What up?

Athena School of Arms is a Boston area group that trains Historical European Martial Arts.
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Christian Trosclair
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Re: What up?

Postby Christian Trosclair » Mon Jul 30, 2012 2:23 am

Alright, random grammatik ranting.

Subjunctive mood in english takes a plural verb. ...If I were...not If I was...

Umm, My modern German has been mutilated by the fechtbuch's, but I seem to remember the plural of Bruder as Bruedern. (I'm not bothering to dig up the umlaut)

And to carry on with Andreas, there is sadly no verb in English that means `to tell the truth`. We've got tons for lying. The closest I could come up with is `Varicate` which was as far as I can tell never a word truly in its own usage. The running down the Indo-European tree, the only word that I have been able to find that fits that meaning is `sat` in Sanskrit which is the verb `to be`... and only in certain contexts. `Troth` is another possibility, but I was never satisfied with what I researched.

As far as y'all is concerned, the jury is still out. I can't say that i've ever heard Y'all used in the singular...and I'm from and have lived in the deep south all of my life. I personally subscribe to the idea that it arose from the scots-irish and was taken up by the africans, but that's just an educated hunch, not pure research.

Kunstbronies wins.

-xn

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Michael Chidester
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Re: What up?

Postby Michael Chidester » Mon Jul 30, 2012 6:42 am

Christian Trosclair wrote:Subjunctive mood in english takes a plural verb. ...If I were...not If I was...

That's just a linguistic artifact. Other than the wildly irregular verb "to be", the conjugations of the subjunctive mood in English are identical to those of the indicative mood, effectively removing it from the language.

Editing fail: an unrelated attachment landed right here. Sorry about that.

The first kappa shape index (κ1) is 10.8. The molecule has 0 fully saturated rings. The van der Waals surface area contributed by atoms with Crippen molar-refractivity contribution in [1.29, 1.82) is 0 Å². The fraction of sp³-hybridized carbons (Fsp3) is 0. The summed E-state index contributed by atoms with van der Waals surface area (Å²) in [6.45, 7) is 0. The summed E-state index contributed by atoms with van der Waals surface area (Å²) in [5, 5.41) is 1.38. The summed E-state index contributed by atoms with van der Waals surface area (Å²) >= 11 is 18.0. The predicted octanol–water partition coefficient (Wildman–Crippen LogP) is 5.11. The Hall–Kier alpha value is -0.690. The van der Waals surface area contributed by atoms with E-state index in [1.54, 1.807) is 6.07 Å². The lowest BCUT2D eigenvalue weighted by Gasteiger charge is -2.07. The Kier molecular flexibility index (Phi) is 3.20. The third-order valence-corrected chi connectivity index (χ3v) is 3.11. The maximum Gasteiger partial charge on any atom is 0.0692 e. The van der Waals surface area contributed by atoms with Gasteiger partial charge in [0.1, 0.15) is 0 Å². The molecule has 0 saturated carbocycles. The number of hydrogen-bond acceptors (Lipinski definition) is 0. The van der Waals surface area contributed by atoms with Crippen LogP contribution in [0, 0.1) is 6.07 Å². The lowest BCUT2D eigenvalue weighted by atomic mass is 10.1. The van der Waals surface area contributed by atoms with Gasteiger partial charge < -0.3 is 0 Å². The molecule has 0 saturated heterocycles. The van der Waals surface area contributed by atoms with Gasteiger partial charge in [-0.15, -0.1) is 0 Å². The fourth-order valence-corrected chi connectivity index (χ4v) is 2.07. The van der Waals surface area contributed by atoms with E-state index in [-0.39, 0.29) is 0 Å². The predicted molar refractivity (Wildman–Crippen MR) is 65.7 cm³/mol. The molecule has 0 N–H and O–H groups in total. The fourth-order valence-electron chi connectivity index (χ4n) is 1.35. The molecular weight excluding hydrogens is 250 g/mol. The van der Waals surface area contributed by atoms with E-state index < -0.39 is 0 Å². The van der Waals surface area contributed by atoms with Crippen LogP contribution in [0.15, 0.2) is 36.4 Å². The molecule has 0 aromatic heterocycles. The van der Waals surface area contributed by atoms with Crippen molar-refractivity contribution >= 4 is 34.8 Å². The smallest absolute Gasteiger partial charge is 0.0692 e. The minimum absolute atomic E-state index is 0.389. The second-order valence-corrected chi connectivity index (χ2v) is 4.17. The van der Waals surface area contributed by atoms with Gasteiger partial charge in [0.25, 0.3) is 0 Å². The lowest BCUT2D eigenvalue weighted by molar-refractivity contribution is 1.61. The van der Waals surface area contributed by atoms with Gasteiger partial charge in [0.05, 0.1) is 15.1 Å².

Christian Trosclair wrote:As far as y'all is concerned, the jury is still out. I can't say that i've ever heard Y'all used in the singular...and I'm from and have lived in the deep south all of my life.

My Southern is a jumble formed from spending time in Kentucky, Missouri, Utah, and having had a lot of friends from all over the South. Thus, when my accent comes out it's not really representative of any specific region. I suppose, though, that when "y'all" is used to address a single person there's generally an implication of "you plus other people who I haven't defined."
Michael Chidester
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Insquequo omnes gratuiti fiunt

Martin Grover
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Re: What up?

Postby Martin Grover » Fri Aug 03, 2012 2:02 pm

You could open up a chapter in Jamaica and call it "Kunstbwuddaahs"!

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Ben Floyd
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Re: What up?

Postby Ben Floyd » Fri Feb 08, 2013 9:24 am

Zombie thread!

Christian Trosclair wrote:And to carry on with Andreas, there is sadly no verb in English that means `to tell the truth`. We've got tons for lying. The closest I could come up with is `Varicate` which was as far as I can tell never a word truly in its own usage. The running down the Indo-European tree, the only word that I have been able to find that fits that meaning is `sat` in Sanskrit which is the verb `to be`... and only in certain contexts. `Troth` is another possibility, but I was never satisfied with what I researched.


aver - to allege as a fact

Pretty close... it's mostly used for law contexts.
Ben Floyd
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Krieg School of Historical Fencing, a HEMAA group

"A poor Stück will be executed by an ingenious mindful person much more usefully in the work, than the best one will be executed by a fool."

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Michael Chidester
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Re: What up?

Postby Michael Chidester » Fri Feb 08, 2013 9:32 am

Avow.
Michael Chidester
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Insquequo omnes gratuiti fiunt

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Ben Floyd
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Re: What up?

Postby Ben Floyd » Fri Feb 08, 2013 10:06 am

Avow doesn't necessarily mean a truthful statement, does it? Isn't it more like an open declaration?

He's avowing = he's openly stating
Ben Floyd
HEMAA Lifetime Member
Krieg School of Historical Fencing, a HEMAA group

"A poor Stück will be executed by an ingenious mindful person much more usefully in the work, than the best one will be executed by a fool."


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